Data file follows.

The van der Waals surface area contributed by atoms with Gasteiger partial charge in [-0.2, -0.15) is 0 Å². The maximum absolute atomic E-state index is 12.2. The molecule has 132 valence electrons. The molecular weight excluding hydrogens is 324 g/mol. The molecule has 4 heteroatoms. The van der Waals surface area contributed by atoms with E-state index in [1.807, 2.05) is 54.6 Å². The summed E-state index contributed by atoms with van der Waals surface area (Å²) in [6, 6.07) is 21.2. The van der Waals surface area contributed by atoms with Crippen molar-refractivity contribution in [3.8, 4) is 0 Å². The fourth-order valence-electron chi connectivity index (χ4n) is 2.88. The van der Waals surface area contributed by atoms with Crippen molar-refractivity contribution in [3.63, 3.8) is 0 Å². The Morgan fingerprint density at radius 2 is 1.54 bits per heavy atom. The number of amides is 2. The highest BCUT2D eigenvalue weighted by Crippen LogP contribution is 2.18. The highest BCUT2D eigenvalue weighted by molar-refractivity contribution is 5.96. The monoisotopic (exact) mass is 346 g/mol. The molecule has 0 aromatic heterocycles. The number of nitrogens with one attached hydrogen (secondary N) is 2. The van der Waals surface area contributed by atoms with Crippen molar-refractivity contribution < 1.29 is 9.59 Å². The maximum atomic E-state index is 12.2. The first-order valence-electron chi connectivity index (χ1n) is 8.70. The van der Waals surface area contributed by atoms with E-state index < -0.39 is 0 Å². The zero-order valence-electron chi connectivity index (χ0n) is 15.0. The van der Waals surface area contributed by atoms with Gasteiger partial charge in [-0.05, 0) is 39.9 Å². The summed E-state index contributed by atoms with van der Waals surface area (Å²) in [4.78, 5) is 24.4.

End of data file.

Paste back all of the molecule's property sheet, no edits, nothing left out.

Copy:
The van der Waals surface area contributed by atoms with Gasteiger partial charge in [-0.2, -0.15) is 0 Å². The maximum absolute atomic E-state index is 12.2. The molecule has 132 valence electrons. The molecular weight excluding hydrogens is 324 g/mol. The molecule has 4 heteroatoms. The van der Waals surface area contributed by atoms with E-state index in [1.807, 2.05) is 54.6 Å². The summed E-state index contributed by atoms with van der Waals surface area (Å²) in [6, 6.07) is 21.2. The van der Waals surface area contributed by atoms with Crippen molar-refractivity contribution in [3.8, 4) is 0 Å². The fourth-order valence-electron chi connectivity index (χ4n) is 2.88. The van der Waals surface area contributed by atoms with Crippen molar-refractivity contribution in [3.63, 3.8) is 0 Å². The Morgan fingerprint density at radius 2 is 1.54 bits per heavy atom. The number of amides is 2. The highest BCUT2D eigenvalue weighted by Crippen LogP contribution is 2.18. The highest BCUT2D eigenvalue weighted by molar-refractivity contribution is 5.96. The monoisotopic (exact) mass is 346 g/mol. The molecule has 0 aromatic heterocycles. The number of nitrogens with one attached hydrogen (secondary N) is 2. The van der Waals surface area contributed by atoms with Crippen molar-refractivity contribution < 1.29 is 9.59 Å². The maximum atomic E-state index is 12.2. The first-order valence-electron chi connectivity index (χ1n) is 8.70. The van der Waals surface area contributed by atoms with E-state index < -0.39 is 0 Å². The zero-order valence-electron chi connectivity index (χ0n) is 15.0. The van der Waals surface area contributed by atoms with Gasteiger partial charge in [-0.05, 0) is 39.9 Å². The summed E-state index contributed by atoms with van der Waals surface area (Å²) in [4.78, 5) is 24.4.